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All Choked Up In China

 

Pollution in China

Image source: David Grey/Reuters

Earlier this year pictures of the air pollution swathing the skies in China’s highly inhabited cities like Shanghai, Beijing, Xian and Guangzhou were released, and it is hard to imagine living and working in that environment.

Overdue reports on the increasingly bad breathing quality disclosed that the air’s particle count had exploded to 755 in Beijing, the largest amount ever recorded there.

The air was thick with PM2.5, which is a tiny element filled with numerous toxins like heavy metals, chemicals and microorganisms.

It can enter the bloodstream when breathed in and can contribute to health issues like cancer, cardiovascular and respiratory illnesses.

Peking University’s School of Public Health in consortium with Greenpeace East Asia stated that upwards of 8,500 individuals died prematurely in these four cities alone in 2012 due to complications from contaminated air.

Some causes of this extreme air pollution are massive coal usage, inexpensive gas from automobiles and other pollutants combined with a manufacturing environment that is under-regulated. The air pollution in China has reached astronomical levels, and can actually be viewed in aerial photographs from the National Aeronautics and Space Administration (NASA).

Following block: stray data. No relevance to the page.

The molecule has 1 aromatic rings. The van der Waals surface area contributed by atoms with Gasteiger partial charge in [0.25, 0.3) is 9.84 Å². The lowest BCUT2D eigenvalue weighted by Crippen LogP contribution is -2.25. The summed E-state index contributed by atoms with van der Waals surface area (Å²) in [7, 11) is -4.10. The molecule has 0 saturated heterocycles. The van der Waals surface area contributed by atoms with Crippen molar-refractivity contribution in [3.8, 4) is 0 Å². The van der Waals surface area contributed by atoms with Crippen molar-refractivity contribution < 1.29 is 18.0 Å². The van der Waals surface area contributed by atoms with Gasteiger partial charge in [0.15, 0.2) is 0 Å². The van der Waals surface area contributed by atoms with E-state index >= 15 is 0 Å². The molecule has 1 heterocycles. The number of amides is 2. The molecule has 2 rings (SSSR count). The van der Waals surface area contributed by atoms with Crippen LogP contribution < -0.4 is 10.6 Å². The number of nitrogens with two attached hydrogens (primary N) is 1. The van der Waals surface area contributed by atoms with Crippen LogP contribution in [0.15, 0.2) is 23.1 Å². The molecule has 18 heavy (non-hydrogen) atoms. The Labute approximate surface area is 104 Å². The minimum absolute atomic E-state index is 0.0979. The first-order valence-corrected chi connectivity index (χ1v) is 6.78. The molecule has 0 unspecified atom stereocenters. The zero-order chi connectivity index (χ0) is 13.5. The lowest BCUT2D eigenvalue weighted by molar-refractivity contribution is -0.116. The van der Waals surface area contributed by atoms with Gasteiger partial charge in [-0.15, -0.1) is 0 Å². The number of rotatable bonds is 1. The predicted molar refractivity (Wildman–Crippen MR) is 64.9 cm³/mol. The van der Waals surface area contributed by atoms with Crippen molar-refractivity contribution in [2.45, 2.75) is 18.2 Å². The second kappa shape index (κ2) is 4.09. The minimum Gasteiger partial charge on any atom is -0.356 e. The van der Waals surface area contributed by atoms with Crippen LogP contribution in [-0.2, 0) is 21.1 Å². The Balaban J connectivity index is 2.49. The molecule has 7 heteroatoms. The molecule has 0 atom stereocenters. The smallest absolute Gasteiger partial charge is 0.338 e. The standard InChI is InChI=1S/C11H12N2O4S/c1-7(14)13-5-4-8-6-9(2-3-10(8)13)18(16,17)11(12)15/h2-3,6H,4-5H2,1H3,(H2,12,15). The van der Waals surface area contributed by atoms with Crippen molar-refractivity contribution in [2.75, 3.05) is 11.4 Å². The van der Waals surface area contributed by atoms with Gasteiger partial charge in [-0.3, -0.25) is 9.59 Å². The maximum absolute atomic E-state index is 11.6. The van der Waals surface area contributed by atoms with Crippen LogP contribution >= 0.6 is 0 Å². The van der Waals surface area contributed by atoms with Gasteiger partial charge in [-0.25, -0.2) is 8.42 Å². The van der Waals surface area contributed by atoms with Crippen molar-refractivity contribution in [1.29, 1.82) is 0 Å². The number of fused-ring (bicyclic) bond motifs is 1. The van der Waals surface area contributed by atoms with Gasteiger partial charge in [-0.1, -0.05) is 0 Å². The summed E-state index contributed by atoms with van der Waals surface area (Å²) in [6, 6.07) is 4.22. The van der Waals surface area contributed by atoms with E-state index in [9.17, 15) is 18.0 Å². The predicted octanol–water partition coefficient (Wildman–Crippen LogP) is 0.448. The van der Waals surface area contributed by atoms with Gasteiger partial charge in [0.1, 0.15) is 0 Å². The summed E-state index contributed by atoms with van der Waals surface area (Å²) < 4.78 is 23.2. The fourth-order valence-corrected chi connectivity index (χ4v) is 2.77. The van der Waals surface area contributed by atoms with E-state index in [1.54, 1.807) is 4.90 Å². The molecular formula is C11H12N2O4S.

Air pollution in China

Image source: China Daily/Reuters

Industrialized business as usual is clearly not working for the people who have to live in these areas. In addition to firmer ecological regulatory practices, corporations, importers and exporters should have an ethical responsibility to make sure their products don’t harm the environment or workers who produce them. Companies globally profit from what is made in these cities and they should be accountable for the environmental alterations caused, and need to understand the cyclical effects of polluted business practices.

Other companies who seek to profit from the increased pollution levels also exist, marketing things like purified air in a can and expensive decorative face masks.

There are also filtered air domes where fresh air is pumped inside and activities can be carried out when the air quality is poor.

Obviously, people must perform daily routines and precautions including masks and fresh breathing areas are in fact needed to reduce exposure to pollutants when being outdoors. However, seeking lucrative profit from the vulnerability of others is unprincipled.

It is hard to imagine the worry carried around by those living with such elevated levels of air pollution.

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